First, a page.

This past weekend, a 52-year-old man went into a convenience store and two private residences in the little town of Arkabutla, MS, and before he was arrested, shot and killed five people, including his ex-wife.

              So far, the cops haven’t released any information about why this rampage occurred, except what we do know is that this kind of violence has never happened before the tiny town of Arkabutla, whose population is somewhere around 300 residents, give or take a few.

              On the other hand, this event appears to be at least the 73rd mass shooting in less than the 50 days that we are into for 2024, a mass shooting defined as four or more persons who wind up with a bullet in their bodies at the same time and in the same place.

              When informed of the massacre, President Biden immediately produced the usual ‘thoughts and prayers’ response, but then he added this: “Gun violence is an epidemic and Congress must act now.”

              Sorry Joe, but with all due respect, this time you’ve got it wrong. Gun violence isn’t an epidemic in the United States because epidemics come and epidemics go. What we have in the case of gun violence is an endemic situation, which doesn’t appear to be diminishing at all.

              I wish I could take credit for the idea of gun violence as constituting an ongoing and continuous activity in the United States, but I have to give credit where credit is due. In this case, the idea of 125,000 deaths and serious injuries from guns every year as being just a normal aspect of American life was first brilliantly described by our friend Katherine Kaufer Christoffel, in an article published in 2007 which you can access right here.

              In 2007, the year that Dr. Christoffel published her analysis of gun violence as an endemic health problem, the national gun violence rate per 100,000 Americans was 4.20. In 2020, the most current year for CDC numbers, the rate was 6.16, an increase of nearly 50%. The rate has been above the 2007 number every year since 2016, and from various media sources aggregated by the Gun Violence Archive, the rate has continued and increased even more over the last five years.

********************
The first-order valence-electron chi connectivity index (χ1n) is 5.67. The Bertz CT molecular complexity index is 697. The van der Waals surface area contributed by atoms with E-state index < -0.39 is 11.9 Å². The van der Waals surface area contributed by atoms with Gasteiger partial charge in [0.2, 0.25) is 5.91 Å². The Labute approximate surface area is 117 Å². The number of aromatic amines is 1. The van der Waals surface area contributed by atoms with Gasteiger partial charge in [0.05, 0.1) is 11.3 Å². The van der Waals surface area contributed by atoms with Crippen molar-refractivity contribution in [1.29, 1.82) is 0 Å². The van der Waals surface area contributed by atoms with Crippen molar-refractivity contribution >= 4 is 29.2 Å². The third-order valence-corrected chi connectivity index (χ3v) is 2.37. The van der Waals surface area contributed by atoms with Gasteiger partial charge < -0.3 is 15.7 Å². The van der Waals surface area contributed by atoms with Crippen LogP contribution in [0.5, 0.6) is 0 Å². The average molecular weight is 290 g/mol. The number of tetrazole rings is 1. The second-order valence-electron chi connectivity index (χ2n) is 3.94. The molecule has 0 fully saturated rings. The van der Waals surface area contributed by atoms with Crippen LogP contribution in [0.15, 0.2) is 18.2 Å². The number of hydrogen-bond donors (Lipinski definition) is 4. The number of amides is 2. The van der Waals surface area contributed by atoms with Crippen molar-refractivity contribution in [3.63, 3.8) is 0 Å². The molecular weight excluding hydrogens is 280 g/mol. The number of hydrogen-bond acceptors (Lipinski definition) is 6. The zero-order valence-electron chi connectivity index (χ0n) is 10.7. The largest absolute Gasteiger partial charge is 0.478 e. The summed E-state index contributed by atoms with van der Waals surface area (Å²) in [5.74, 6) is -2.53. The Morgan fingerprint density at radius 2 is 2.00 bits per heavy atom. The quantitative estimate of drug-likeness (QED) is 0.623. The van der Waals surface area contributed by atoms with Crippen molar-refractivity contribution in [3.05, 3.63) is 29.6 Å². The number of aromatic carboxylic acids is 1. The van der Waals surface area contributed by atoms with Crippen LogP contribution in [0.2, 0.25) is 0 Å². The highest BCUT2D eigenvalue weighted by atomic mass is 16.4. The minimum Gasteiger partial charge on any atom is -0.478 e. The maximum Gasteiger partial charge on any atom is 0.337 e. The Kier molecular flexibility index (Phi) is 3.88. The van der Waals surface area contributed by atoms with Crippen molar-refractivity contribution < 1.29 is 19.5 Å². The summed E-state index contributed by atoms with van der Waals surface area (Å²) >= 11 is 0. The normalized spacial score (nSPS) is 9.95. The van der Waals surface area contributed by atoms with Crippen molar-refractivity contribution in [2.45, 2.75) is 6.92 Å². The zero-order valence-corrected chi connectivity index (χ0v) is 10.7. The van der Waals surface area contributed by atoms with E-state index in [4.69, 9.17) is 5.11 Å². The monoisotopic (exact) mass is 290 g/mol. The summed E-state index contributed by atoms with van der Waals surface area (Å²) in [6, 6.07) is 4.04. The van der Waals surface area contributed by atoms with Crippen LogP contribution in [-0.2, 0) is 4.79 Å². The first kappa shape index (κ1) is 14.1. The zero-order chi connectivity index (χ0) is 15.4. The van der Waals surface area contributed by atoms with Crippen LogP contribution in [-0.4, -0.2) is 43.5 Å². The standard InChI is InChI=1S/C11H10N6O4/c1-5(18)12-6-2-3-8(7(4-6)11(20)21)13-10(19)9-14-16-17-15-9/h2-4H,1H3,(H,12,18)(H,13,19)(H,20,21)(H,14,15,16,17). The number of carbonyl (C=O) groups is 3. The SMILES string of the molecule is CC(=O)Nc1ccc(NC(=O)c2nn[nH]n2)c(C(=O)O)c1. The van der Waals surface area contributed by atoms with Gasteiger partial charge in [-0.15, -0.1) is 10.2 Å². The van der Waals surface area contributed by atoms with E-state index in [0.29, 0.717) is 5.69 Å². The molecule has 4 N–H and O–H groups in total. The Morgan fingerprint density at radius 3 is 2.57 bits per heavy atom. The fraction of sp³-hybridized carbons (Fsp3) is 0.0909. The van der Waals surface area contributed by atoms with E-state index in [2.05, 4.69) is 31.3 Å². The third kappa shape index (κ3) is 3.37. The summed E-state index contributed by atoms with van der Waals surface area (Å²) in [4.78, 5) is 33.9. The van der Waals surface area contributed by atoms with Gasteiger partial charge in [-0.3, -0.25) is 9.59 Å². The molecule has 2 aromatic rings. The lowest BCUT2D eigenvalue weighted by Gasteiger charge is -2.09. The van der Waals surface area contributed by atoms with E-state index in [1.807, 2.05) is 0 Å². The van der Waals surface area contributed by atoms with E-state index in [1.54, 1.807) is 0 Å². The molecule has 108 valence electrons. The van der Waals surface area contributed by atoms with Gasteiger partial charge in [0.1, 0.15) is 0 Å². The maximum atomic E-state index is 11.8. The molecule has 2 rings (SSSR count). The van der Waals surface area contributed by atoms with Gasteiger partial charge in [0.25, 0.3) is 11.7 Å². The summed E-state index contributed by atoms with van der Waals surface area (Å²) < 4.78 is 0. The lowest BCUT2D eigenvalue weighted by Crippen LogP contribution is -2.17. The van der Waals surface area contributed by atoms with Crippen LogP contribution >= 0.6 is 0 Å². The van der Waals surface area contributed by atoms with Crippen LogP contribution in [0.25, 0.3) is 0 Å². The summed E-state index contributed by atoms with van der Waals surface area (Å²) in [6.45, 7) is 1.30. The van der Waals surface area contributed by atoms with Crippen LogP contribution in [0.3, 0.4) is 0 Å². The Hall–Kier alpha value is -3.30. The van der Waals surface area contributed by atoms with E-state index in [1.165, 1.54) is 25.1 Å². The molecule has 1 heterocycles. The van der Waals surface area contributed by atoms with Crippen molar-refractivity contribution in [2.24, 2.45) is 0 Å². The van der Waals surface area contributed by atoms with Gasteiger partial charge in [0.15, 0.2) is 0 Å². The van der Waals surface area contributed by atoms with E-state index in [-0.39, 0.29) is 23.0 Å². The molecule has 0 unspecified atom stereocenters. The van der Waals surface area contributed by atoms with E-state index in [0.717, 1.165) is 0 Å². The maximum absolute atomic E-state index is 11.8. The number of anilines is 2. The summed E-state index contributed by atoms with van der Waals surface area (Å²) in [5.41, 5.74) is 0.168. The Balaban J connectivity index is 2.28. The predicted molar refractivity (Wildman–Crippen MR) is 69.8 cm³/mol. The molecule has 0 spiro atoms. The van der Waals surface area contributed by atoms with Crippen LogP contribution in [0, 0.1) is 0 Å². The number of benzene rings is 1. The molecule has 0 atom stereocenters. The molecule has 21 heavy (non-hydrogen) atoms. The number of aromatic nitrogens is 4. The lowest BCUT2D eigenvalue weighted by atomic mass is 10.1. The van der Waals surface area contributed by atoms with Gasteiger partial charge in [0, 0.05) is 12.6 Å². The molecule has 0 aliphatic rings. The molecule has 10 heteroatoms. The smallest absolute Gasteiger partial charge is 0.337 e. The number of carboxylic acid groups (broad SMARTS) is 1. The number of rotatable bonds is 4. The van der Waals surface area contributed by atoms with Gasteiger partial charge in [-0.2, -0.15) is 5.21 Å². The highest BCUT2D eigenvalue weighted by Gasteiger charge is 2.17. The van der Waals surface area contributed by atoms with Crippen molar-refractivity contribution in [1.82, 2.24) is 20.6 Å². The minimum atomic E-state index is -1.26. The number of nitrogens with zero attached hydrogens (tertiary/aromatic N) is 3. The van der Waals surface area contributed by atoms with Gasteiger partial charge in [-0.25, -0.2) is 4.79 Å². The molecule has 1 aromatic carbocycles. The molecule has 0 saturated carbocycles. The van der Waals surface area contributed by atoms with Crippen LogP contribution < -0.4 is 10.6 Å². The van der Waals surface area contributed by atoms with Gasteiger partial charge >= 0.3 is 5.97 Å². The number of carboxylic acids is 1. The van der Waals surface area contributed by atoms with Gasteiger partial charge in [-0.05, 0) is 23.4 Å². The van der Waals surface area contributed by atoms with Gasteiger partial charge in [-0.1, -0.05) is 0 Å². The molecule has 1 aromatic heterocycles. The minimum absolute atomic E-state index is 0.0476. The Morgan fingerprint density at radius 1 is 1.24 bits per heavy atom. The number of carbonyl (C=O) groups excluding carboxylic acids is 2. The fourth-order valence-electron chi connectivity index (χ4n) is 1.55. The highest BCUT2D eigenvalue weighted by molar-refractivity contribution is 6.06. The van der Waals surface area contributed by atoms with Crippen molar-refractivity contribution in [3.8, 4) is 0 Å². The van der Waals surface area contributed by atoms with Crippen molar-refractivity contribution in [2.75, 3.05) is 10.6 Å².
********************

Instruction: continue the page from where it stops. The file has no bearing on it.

In other words, what Joe described yesterday as being an ‘epidemic’ of gun violence, has now been going on for somewhere around the last 20 years. That’s no epidemic, folks. That’s the Americans way of life (and death.)

              In that respect, our good friend Nicholas Kristof has published a lengthy and detailed op-ed about gun violence in The (Failing) New York Times. The good news about this essay is that someone (Kristof) is finally making it clear that it’s not ‘guns’ per se that are used to commit gun violence, but certain kinds of guns, in particular, handguns designed only for the purpose of inflicting fatal injuries on people like you and me.

              Having finally put the issue in its proper perspective in terms of regulating the product in a more effective way, Kristof then slips back into the mainstream of gun-control narratives by defining the regulatory strategy as keeping guns out of the ‘wrong hands.’

              How do we do that? By implementing a licensing procedure which would be similar to “the sort of system that we routinely use in registering vehicles and licensing drivers to save lives from traffic deaths.”

              Kristof cites as an example of the workability of such a system the licensing process for gun ownership which exists in Massachusetts which “has one of the lowest gun mortality rates in the United States.” 

              I happen to be a Massachusetts resident and was pleased when the state enacted its very comprehensive gun licensing procedure in 1999, a process which not only includes comprehensive background checks, but also prohibits the sale of guns whose design doesn’t meet certain ‘child-proof’ standards, as well as requirements to keep all guns locked up at all times.

              There’s only one little problem with this law, if I can be so bold as to suggest that maybe our friend Nicholas Kristof and the NYT editorial board should perhaps rethink what they believe will reduce gun violence throughout the United States.  The fatal gun-violence rate in Massachusetts went up after the law was passed, not down. In 1999, the gun-violence rate was 1.1, in 2016 it was 1.3. That’s only an increase of slightly less than 20%; i.e., 89 dead bodies instead of 71.

              I don’t care what the numbers show, whether they go up or down. What I do know is that most of those 71 or 89 deaths happened because someone took out a small, bottom-loading, semi-automatic pistol, aimed it at himself or someone else and went – blam!

              Laws or no laws, that’s the reason we have gun violence, and I simply don’t understand why we continue to analyze the reason for this problem in any other way.

              So now we should take all those Glocks and Sigs and the other handguns and melt them down? THAT’S A VIOLATION OF THE 2nd AMENDMENT!

              Too goddamn bad.